Wilmington Blue Rocks Annual Judy Johnson Night Helps Keep His and Negro League Baseball's Legacy Alive
On Saturday August 28, the Wilmington Blue Rocks held their 25th annual Judy Johnson Night. The night allowed those in attendance to honor and learn more about both the Hall of Fame third baseman the field is named after and Negro League Baseball.
With the work of the Judy Johnson Memorial Foundation and their Executive Director Andrea McCoy-Carty, the event had booths all around the concourse that had Negro League Baseball memorabilia and a pregame ceremony that honored three former Negro League players.
The three players honored by the Wilmington City Council, Pedro Sierra, Sam Allen, and Leon Day, who's widow, Geraldine Day was there to represent him, were ones who made a name for themselves through Negro League baseball during the mid-1900s.
Since Negro League Baseball is such a big part of their lives, events like these are important to them, to make sure the legacy of this league is kept.
"We have to do as much as we can because there's not that many of us alive. In 2000, the Negro League Museum had a reunion, the legacy reunion, there was 145. Right now there is maybe scrapping 20," Sierra said. "So it is very important that this upcoming generation knows its importance."
All three of Sierra, Allen, and Mrs. Day have been coming to the Blue Rocks celebration of Judy Johnson for many years now, to help not only keep the legacy of the Negro League alive, but the Johnson's legacy alive as well.
"It is a great event," Allen said. "And to honor Judy Johnson, one of the greats, matter of fact, a Hall of Famer."
Along with the former Negro League players, there were also Board Members from the Judy Johnson Memorial Foundation at the game who have extensive knowledge of the league and Johnson's career and life.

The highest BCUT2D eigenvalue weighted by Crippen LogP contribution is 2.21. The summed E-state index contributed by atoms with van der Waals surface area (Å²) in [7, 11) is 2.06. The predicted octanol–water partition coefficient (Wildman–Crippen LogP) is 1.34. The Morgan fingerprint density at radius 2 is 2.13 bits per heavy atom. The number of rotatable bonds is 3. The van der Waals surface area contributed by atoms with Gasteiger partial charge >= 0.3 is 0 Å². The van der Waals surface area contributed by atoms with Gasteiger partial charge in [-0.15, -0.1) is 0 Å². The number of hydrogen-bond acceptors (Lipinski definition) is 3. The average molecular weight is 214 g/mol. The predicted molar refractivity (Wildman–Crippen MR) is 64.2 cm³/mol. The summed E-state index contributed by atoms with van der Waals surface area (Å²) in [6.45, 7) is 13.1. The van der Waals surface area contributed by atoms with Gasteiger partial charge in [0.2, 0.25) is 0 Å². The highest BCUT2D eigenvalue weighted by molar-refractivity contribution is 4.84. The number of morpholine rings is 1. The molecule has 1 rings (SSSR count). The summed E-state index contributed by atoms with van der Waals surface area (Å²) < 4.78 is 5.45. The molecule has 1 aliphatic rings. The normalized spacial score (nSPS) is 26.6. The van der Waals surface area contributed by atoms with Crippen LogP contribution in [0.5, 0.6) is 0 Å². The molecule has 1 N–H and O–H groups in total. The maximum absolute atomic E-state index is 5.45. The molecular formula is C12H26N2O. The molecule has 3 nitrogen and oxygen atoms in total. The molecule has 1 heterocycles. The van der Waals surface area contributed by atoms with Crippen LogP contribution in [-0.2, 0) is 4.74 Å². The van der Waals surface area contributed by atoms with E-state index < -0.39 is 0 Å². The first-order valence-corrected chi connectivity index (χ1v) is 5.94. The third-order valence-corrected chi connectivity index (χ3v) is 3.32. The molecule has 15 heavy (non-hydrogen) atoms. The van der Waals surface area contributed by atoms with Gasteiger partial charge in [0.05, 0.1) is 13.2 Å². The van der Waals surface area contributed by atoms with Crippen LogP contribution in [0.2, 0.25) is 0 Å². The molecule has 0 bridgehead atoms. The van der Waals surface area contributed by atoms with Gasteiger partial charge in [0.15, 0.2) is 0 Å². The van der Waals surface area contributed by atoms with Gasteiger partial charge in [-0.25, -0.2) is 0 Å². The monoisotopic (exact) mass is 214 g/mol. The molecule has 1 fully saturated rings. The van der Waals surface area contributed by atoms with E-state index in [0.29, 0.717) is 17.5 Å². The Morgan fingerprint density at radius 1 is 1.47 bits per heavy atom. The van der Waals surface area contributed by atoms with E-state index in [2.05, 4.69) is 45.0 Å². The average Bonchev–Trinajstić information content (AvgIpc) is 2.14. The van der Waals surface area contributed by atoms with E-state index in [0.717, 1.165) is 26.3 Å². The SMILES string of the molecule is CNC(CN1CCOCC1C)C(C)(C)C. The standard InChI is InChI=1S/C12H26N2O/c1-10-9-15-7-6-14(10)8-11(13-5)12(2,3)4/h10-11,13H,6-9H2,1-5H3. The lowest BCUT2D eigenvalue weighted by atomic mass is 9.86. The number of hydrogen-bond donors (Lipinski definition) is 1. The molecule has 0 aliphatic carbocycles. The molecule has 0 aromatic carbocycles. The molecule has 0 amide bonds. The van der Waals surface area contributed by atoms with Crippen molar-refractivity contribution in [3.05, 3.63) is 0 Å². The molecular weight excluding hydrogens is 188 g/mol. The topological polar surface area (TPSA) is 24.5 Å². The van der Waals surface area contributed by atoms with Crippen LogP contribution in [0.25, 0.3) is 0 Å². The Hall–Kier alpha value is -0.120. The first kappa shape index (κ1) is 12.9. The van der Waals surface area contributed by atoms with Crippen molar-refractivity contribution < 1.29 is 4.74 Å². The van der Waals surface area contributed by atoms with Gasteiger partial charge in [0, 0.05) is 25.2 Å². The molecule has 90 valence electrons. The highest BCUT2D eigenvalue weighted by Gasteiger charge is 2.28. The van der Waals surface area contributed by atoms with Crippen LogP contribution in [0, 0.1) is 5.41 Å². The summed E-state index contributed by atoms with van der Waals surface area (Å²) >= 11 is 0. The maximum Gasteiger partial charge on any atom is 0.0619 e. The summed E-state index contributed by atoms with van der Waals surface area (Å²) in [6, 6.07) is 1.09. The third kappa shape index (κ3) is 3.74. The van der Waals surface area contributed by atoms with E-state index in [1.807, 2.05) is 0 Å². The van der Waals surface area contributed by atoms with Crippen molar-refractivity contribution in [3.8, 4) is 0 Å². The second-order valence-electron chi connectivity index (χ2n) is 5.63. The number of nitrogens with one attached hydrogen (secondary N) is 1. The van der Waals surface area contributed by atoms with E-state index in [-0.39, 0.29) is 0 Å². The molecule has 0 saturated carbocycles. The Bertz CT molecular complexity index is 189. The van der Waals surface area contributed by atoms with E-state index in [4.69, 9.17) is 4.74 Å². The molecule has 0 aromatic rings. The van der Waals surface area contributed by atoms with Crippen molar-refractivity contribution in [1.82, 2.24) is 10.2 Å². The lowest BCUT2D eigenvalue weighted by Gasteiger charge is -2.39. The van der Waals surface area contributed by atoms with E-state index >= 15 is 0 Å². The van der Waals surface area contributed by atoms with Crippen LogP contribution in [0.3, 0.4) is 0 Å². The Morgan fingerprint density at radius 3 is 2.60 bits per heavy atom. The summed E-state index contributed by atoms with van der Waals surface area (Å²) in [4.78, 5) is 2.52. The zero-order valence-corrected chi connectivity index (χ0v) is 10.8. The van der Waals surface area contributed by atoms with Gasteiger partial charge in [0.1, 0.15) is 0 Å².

Jim Knotts was a close friend of Johnson's after his playing career, so an event like this is very important for him, especially since many people might not know about one of the most successful ball players from the state of Delaware.
"It is an honor to be anywhere that is honoring Judy. Our goal is to keep his name alive as best we can," Knotts said. "Delaware knew very little about Judy Johnson and naturally he is the only one who is in the National Baseball Hall of Fame, in fact he is in several."
What Knotts hopes people know about Johnson goes beyond his skills on the baseball field though.
"Most of all, he was a perfect gentleman," Knotts said. "I learned a lot from him, just how to be a gentleman. He was well loved by those who knew him, highly respected."
Ray Banks, another Board Member and the founder of the Hubert V. Simmons Museum of Negro Leagues Baseball in Maryland, echoed the Knotts sediment.
"Judy Johnson, as far as I'm concerned, was one of the best third baseman to play the game," Banks said. "He was a wonderful gentleman and a great role model for any of the youth, no matter what color you are, he was a good role model for all of us."
The importance of this event that has been held by the Blue Rocks for 25 years and all events that celebrates both Judy Johnson and Negro League Baseball can not be understated, as Pedro Sierra explains.
"It is a great honor to honor a great player," Sierra said. "I would say I rode the shoulders of Judy Johnson and all of those who came before me. And I am very proud to be apart of that legacy and one thing I think, in my opinion, people need to know that Negro League Baseball is one of the most important chapters in the history of baseball."
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